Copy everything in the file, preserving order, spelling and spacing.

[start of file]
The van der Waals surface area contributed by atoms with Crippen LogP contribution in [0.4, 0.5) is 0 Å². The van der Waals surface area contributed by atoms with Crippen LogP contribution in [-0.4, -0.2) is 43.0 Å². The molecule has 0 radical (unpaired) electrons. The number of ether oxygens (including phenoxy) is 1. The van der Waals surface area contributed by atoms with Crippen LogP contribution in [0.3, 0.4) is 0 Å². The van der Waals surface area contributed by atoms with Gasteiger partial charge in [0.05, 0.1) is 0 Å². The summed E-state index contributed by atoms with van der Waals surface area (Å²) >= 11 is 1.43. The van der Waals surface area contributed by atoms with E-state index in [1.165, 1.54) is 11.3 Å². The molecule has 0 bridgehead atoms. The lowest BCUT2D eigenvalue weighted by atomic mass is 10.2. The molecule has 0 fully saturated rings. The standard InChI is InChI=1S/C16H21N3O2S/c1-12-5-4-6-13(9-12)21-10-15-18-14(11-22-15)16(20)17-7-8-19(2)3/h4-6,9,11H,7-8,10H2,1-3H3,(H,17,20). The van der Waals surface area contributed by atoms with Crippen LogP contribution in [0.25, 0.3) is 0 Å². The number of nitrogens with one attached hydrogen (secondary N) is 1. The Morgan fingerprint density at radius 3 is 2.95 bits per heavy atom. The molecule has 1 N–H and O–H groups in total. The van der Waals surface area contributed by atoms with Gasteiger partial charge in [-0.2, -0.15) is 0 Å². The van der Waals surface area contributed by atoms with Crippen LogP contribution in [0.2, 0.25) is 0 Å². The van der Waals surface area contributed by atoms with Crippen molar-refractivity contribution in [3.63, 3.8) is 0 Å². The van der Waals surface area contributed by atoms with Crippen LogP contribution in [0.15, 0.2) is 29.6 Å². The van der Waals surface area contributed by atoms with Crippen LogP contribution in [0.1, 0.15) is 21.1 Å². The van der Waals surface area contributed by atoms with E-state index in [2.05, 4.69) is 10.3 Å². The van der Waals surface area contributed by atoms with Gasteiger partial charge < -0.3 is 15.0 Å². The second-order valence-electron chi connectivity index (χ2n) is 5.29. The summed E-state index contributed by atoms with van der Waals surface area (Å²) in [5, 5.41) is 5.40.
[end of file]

The van der Waals surface area contributed by atoms with Crippen LogP contribution in [0.4, 0.5) is 0 Å². The van der Waals surface area contributed by atoms with Crippen LogP contribution in [-0.4, -0.2) is 43.0 Å². The molecule has 0 radical (unpaired) electrons. The number of ether oxygens (including phenoxy) is 1. The van der Waals surface area contributed by atoms with Crippen LogP contribution in [0.3, 0.4) is 0 Å². The van der Waals surface area contributed by atoms with Gasteiger partial charge in [0.05, 0.1) is 0 Å². The summed E-state index contributed by atoms with van der Waals surface area (Å²) >= 11 is 1.43. The van der Waals surface area contributed by atoms with E-state index in [1.165, 1.54) is 11.3 Å². The molecule has 0 bridgehead atoms. The lowest BCUT2D eigenvalue weighted by atomic mass is 10.2. The molecule has 0 fully saturated rings. The standard InChI is InChI=1S/C16H21N3O2S/c1-12-5-4-6-13(9-12)21-10-15-18-14(11-22-15)16(20)17-7-8-19(2)3/h4-6,9,11H,7-8,10H2,1-3H3,(H,17,20). The van der Waals surface area contributed by atoms with Crippen LogP contribution in [0.25, 0.3) is 0 Å². The number of nitrogens with one attached hydrogen (secondary N) is 1. The Morgan fingerprint density at radius 3 is 2.95 bits per heavy atom. The molecule has 1 N–H and O–H groups in total. The van der Waals surface area contributed by atoms with Gasteiger partial charge in [-0.2, -0.15) is 0 Å². The van der Waals surface area contributed by atoms with Crippen LogP contribution in [0.2, 0.25) is 0 Å². The van der Waals surface area contributed by atoms with Crippen molar-refractivity contribution in [3.63, 3.8) is 0 Å². The van der Waals surface area contributed by atoms with Crippen LogP contribution in [0.15, 0.2) is 29.6 Å². The van der Waals surface area contributed by atoms with Crippen LogP contribution in [0.1, 0.15) is 21.1 Å². The van der Waals surface area contributed by atoms with E-state index in [2.05, 4.69) is 10.3 Å². The van der Waals surface area contributed by atoms with Gasteiger partial charge < -0.3 is 15.0 Å². The second-order valence-electron chi connectivity index (χ2n) is 5.29. The summed E-state index contributed by atoms with van der Waals surface area (Å²) in [5, 5.41) is 5.40.